A device used to confine charged or neutral particles where their interaction with the wall of a container must be avoided. Electrons or protons accelerated to energies as high as 1 teraelectronvolt (1012 electronvolts) are trapped in magnetic storage rings in high-energy collision studies. Other forms of magnetic bottles are designed to hold dense hot plasmas of hydrogen isotopes for nuclear fusion. At the other end of the energy spectrum, ion and atom traps can store isolated atomic systems at temperatures below 1 millikelvin. Other applications of particle traps include the storage of antimatter such as antiprotons and positrons (antielectrons) for high-energy collision studies or low-energy experiments. See Antimatter, Nuclear fusion, Particle accelerator, Plasma (physics), Positron
Charged particles can be trapped in a variety of ways. An electrostatic (Kingdon) trap is formed from a thin charged wire. The ion is attracted to the wire, but its angular momentum causes it to spiral around the wire in a path with a low probability of hitting the wire.
A magnetostatic trap (magnetic bottle) is based on the fact that a charged particle with velocity perpendicular to the magnetic field lines travels in a circle, whereas a particle moving parallel to the field is unaffected by it. In general, the particle has velocity components both parallel and perpendicular to the field lines and moves in a helical spiral. In high-energy physics, accelerators and storage rings also use magnetic forces to guide and confine charged particles. A tokamak has magnetic field lines configured in the shape of a torus, confining particles in spiral orbits. This type of bottle is used to contain hot plasmas in nuclear fusion studies. Another type of bottle uses a magnetic mirror.
The radio-frequency Paul trap uses inhomogeneous radio-frequency electric fields to confine particles, forcing them to oscillate rapidly in the alternating field (see illustration). If the amplitude of oscillation (micromotion) is small compared to the trap dimensions, the trap may be thought of as increasing the (kinetic) energy of the particle in a manner that is a function of the particle position. The particle moves to the position of minimal energy and is therefore attracted to the center of the trap where the oscillating electric fields are weakest. At the center of the trap, the fields are exactly zero, and a single, cold ion or electron trapped there is essentially at rest with almost no micromotion.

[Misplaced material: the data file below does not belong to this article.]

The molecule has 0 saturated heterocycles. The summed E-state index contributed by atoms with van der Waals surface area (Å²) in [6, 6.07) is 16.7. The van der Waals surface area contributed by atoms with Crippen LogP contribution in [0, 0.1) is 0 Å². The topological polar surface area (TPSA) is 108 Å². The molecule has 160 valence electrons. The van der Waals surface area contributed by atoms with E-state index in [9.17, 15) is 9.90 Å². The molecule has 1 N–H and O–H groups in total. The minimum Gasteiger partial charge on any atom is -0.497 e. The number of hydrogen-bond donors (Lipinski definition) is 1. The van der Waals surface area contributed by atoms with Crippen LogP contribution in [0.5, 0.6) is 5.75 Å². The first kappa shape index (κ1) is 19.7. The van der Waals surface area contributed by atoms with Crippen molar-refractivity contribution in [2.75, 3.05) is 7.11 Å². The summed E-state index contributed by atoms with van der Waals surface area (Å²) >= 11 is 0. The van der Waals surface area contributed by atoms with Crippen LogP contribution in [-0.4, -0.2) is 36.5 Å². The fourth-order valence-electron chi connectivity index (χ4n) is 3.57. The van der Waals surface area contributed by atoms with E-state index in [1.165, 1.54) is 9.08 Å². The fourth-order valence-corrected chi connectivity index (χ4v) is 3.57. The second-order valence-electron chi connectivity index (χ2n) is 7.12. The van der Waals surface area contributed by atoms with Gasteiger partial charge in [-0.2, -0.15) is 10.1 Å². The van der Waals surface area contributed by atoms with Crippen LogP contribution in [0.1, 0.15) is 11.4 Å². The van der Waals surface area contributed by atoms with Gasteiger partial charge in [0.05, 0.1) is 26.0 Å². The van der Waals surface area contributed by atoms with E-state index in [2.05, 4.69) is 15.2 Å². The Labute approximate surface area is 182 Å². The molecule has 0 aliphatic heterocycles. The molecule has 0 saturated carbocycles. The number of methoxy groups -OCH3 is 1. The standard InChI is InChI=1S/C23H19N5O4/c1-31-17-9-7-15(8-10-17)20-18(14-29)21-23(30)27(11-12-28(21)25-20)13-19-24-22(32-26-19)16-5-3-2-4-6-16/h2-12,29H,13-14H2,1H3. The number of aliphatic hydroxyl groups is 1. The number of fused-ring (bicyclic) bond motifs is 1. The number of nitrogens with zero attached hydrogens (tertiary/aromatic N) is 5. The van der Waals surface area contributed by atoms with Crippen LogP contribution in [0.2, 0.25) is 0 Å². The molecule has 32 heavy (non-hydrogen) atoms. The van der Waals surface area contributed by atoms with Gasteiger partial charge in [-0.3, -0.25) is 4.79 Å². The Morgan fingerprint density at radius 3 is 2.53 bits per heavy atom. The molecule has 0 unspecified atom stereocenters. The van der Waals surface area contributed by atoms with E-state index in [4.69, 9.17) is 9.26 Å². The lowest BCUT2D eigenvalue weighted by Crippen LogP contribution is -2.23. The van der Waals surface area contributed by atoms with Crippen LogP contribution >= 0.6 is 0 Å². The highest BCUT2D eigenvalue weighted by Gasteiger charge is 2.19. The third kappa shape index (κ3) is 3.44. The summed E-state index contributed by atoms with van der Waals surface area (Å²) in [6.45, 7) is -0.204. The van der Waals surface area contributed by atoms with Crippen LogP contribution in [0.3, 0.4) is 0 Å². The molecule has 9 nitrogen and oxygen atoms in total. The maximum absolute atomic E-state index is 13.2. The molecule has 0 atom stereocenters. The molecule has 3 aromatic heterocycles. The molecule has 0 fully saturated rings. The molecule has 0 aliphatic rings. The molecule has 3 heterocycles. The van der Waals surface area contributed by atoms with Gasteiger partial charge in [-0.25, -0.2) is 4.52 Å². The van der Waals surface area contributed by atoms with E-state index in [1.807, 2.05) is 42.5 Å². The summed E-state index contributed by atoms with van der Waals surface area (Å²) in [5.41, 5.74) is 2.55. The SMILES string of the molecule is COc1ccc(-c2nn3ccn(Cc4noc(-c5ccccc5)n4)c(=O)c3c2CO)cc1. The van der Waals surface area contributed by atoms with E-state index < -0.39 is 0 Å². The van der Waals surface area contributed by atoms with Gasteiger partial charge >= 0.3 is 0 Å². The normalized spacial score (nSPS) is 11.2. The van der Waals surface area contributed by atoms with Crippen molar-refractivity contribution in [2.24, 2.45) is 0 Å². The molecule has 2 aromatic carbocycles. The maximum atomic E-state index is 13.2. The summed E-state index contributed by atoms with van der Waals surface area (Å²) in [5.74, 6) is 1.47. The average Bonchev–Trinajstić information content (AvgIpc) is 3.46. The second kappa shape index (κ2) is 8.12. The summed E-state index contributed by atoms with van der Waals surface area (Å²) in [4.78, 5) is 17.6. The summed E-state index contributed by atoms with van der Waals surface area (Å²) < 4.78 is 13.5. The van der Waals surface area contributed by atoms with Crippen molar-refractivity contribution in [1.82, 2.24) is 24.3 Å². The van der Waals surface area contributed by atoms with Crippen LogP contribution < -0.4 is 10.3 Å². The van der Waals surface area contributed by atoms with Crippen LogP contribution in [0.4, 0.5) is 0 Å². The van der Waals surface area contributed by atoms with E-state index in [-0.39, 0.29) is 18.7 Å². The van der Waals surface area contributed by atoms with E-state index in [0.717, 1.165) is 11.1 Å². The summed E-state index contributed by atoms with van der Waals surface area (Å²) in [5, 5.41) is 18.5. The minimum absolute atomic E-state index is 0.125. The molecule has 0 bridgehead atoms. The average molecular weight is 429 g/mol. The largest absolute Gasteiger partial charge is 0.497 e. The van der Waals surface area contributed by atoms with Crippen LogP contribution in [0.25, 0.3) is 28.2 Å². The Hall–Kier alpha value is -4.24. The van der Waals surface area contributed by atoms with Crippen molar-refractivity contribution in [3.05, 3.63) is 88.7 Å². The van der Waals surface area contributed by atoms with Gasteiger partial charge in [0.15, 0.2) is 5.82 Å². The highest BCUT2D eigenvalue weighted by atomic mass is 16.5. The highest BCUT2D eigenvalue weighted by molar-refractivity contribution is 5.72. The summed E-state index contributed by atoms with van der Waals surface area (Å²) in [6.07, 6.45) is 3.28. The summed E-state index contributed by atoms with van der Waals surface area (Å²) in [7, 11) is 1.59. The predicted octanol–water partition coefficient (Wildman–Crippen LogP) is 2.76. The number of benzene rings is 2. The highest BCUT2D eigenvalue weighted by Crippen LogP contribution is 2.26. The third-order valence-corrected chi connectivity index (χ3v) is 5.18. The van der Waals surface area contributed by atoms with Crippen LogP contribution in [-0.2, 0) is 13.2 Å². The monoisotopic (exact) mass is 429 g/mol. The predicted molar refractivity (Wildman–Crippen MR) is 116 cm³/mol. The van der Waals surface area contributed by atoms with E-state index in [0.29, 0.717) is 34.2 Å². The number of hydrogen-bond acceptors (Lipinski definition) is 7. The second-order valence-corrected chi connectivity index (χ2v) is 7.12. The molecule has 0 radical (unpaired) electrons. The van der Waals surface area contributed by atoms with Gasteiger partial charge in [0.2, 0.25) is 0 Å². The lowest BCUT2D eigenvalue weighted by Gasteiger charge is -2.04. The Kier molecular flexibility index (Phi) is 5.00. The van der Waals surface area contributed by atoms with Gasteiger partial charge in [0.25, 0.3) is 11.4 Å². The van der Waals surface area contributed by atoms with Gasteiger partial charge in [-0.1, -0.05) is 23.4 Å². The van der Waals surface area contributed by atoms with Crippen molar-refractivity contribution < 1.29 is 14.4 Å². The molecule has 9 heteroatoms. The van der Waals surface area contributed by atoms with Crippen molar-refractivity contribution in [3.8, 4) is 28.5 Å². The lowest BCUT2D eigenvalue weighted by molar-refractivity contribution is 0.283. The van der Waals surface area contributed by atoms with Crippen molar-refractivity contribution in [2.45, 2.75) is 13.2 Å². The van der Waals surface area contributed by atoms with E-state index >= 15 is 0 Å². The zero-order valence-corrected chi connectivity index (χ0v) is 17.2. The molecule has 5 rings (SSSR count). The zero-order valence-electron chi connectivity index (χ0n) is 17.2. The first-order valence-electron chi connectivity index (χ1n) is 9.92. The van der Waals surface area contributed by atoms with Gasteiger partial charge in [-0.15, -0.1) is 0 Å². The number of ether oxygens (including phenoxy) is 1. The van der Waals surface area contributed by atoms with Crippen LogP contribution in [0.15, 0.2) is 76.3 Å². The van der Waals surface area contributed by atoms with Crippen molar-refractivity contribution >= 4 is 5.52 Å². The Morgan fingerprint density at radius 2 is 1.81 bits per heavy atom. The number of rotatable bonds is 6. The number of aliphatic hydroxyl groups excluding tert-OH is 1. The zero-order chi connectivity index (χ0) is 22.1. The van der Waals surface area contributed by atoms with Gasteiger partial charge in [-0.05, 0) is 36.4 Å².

The Penning trap, with the same electrode configuration as the Paul trap, uses a combination of static electric and magnetic fields instead of oscillating electric fields.
Uncharged particles such as neutrons or atoms are manipulated by higher-order moments of the charge distribution such as the magnetic or electric dipole moments.
Magnetic traps of neutral particles use the fact that atoms usually have a magnetic dipole moment on which the gradient of a magnetic field exerts a force. The atom can be in a state whose magnetic energy increases or decreases with the field strength, depending on whether the moment is antiparallel or parallel to the field. A magnetic field cannot be constructed with a local maximum in a current-free region, but a local minimum is possible, allowing particles seeking a weak field to be trapped.
Laser traps use the strong electric fields of the laser beam to induce an electric dipole moment on the atom. A laser field tuned below the atomic resonance polarizes the atom in phase with the driving field; the instantaneous dipole moment points in the same direction as the field. Thus the energy of the atom is lowered if it is in a region of high laser intensity. The high-intensity trapping region is formed simply by focusing the beam of a laser. See Laser
Magnetooptic hybrid traps use, instead of the dipole forces induced by the laser field, the scattering force that arises when an atom absorbs photons. An inhomogeneous magnetic field separates the magnetic substates of an atom in a position-dependent manner. These states interact differently with circularly polarized light. It is possible to arrange a combination of laser beams with proper polarizations to create net scattering forces that drive the atom into the region of zero magnetic field. Such a trap requires much lower laser intensities and weaker magnetic fields. See Laser cooling